16. And then remember the Dick-and-Jane books and the first workd you learned - the biggest word of all - LOOK.”
Robert Fulghum, All I Really Need to Know I Learned in Kindergarten

Tuesday, November 5, 2013

The polls are open!

Go exerise your right to vote.  Those of us in District 1 and 2 are jealous of those voters in District 3 - y'all have no chance of a run-off.  Hopefully everything will be decided tonight.

District 1 - Shortal
District 2 - Wescott
District 3 - Thompson

Wednesday, October 30, 2013

Our picks

A Better Dunwoody volunteers attended 2 forums (not the one at DUMC, we were at the DHA meeting that night), have spoken with all the candidates and have made our decisions for election day on November 5.

We believe in a Better Dunwoody and do not think we need to save Dunwoody, except from those who think we should freeze time or look backwards.  We think the city is doing a good job at transparency and asking for public input. - although in order to give input you do have to attend meetings.  Is the city staff and council perfect?  No, but we do believe they have the city's best interests at heart and look at the big picture.

District 1- Denny Shortal (incumbent) will get our vote on Tuesday.  Denny surprised us at the DHA forum with his complete understanding of the various vendors the city uses for services.  We liked his suggestions to tweak some of the service levels.  Denny supported the Village Parkway Plan and the Brook Run trail system.  At the same time, he is the first to question costs and unnecessary spending.  Denny fully supports keeping Austin as a community school in the same location. 

David Davis is an unknown in Dunwoody.  We liked his short, brief answers at the Kingsley forum but feel his lack of experience and understanding of the city do not qualify him to sit on council.

Henly Shelton is one of the sweepers who seems to think Dunwoody is becoming the next Detroit.  What really turned us off was one of his answers at the DHA forum.  The question asked how he had helped improve his neighborhood, community and the city in the past 5 years.  He said he supported the city, but since its incorporation the "in crowd" had taken over and since he wasn't one of them, he was not invited to be involved.  For the record, you did not and do not need a personal invitation to attend council meetings or any other meeting held by the city.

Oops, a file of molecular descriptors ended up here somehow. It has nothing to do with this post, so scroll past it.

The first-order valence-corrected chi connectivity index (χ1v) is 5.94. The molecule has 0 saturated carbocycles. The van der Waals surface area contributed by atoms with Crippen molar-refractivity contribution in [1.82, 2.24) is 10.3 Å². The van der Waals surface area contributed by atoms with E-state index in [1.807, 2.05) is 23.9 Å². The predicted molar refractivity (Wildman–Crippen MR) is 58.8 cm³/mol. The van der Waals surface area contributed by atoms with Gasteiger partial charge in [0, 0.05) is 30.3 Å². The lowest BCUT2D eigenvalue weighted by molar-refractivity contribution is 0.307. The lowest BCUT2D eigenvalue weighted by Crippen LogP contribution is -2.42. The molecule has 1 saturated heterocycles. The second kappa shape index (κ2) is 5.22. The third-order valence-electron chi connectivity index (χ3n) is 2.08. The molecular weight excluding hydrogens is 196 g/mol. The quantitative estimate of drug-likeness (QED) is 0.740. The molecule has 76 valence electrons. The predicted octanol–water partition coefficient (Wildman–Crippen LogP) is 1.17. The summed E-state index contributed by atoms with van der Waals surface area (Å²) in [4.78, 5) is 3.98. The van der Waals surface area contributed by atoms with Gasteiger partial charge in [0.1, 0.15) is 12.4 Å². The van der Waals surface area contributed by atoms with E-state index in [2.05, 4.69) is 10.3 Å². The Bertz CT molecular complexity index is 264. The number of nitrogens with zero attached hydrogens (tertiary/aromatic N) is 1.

District 2 - Heyward Wescott will get our vote on Tuesday.  Heyward's positive attitude, involvement in many different community organizations and proven leadership will make a great contribution to the council.  Truthfully we hope he runs for mayor in the future.  We think his perspective as a small business owner add to his qualifications.  He is the only candidate from District 2 to support Project Renaissance.  As noted in another post, this project took foreclosed land zoned for 300 apartments and turned it into a city park and single family residential homes.

Jim Riticher is the sweeper candidate from District 2.  We were completely turned off by his negative campaigning and lack of answers to the questions at the DHA forum.  He paid no attention to the questions actually asked, but just went off on his own tangents.